Morris Cove

J and I have been sleeping in the new house, on a futon we’ve set up in the basement. We’ve got two pillows, one thin blanket and a TV and DVD player set up in the corner on a box, but somehow it’s a lot of fun. Last night, after finishing work, I decided I wanted to take a quick walk down to the water and along the seawall, where an asphalt path runs parallel to the road. That’s one of the first things that drew us to the place, the fact that we’d be so close to the water, and not only that, there is a terrific network of walking trails and parks nearby. It’s nice, in this automobile-driven world, to be able to walk places, and from our house we can walk to both the water and to this awesome Italian deli – the kind you never would have found in North Carolina.

So, basically, we picked the perfect location.

Poor J has been really sick, but he opted to join me in this first jaunt around the new neighborhood. In the half block of sidewalk we covered while making our way to the water, we looked at the houses surrounding ours, the various shapes and sizes, and the materials used to build them. Some with old, wooden porches, and some with tiny balconies on the second floor, the kind where you’d imagine wives looking out for their seafaring husbands.

Down at the seawall, we breathed in the smell of salt water and the air felt damp. “There is just something about the water,” I said. I’ve said this a lot over the years, including at the beach with a cold drink in my hand when, yeah, obviously there is just something about the water, but I do sincerely mean it and it’s not a very original sentiment by any means. People tend to like the water, whether it’s a little cove on the edge of New Haven or the vast ocean, complete with crashing waves.

We walked, talking about the area, wondering if we could somehow get down to that little sandy beach in the distance, questioning the purpose of the stone steps placed at intervals along the path, leading straight into the murky depths, and how maybe that’s what you do when you’ve simply had enough – you just walk down that oddly-placed set of stairs and end it all.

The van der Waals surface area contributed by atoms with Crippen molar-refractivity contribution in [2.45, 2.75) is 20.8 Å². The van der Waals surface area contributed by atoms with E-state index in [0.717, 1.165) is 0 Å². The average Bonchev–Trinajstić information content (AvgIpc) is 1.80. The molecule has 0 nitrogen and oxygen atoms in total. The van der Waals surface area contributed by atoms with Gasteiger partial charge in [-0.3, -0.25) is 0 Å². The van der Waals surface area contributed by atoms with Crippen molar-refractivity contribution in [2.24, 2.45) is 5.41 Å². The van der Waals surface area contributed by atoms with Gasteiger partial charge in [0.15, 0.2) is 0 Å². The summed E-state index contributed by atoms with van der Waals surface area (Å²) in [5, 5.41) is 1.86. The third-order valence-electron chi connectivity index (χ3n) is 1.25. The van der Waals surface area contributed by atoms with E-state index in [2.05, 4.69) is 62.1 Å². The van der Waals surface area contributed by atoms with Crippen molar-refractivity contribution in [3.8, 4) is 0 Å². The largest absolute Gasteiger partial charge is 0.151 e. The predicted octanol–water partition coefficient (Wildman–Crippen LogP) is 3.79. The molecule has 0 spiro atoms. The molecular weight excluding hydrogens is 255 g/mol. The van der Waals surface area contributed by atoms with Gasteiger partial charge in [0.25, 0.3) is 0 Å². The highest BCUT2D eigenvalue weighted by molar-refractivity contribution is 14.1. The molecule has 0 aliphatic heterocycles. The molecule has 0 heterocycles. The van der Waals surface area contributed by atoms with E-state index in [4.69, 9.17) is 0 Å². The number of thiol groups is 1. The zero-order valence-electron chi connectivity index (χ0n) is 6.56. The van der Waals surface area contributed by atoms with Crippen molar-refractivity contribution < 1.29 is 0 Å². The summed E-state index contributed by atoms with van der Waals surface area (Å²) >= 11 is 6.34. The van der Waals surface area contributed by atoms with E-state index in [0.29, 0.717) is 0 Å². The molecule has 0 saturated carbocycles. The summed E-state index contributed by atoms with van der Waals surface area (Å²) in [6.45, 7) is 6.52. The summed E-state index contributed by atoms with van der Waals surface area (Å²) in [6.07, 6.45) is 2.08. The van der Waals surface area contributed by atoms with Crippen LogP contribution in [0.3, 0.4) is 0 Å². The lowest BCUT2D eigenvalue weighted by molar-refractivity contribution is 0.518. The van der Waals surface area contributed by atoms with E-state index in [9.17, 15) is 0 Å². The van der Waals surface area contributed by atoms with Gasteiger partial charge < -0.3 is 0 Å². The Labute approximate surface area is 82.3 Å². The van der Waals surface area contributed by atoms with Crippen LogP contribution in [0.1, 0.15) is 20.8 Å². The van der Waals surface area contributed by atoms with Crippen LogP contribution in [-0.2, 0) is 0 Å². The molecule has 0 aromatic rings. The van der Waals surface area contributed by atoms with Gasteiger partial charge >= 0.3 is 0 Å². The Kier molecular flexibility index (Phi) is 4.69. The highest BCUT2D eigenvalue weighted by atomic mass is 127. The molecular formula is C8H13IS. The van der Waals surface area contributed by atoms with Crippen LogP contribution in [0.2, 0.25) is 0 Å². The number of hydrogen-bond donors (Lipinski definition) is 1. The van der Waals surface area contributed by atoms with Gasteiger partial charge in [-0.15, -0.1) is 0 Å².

From our new vantage point we checked out the houses facing the water. They looked so inviting with their tall windows and warmly lit interiors. Several were built with three levels, each one a little smaller than the one below so that the top level was just one room with, you’d imagine, a wonderful view. A great room for curling up and reading a book.

We came across a young couple, probably about our age, sitting on a bench having a Guinness, said a polite hello and as soon as we were safely out of hearing range, discussed how “totally cool” that was although, remarked J, technically illegal.

“I know,” I said. “But that is another reason why I love this neighborhood. I don’t think people here care too much about the rules – in a good way. Like, they won’t care if we have a party and it’s kind of noisy. They clearly don’t care if people paint their houses pink. They won’t care about Mina, for instance. ‘Your crazy little Chihuahua-like dog hates children? That’s ok with us.’”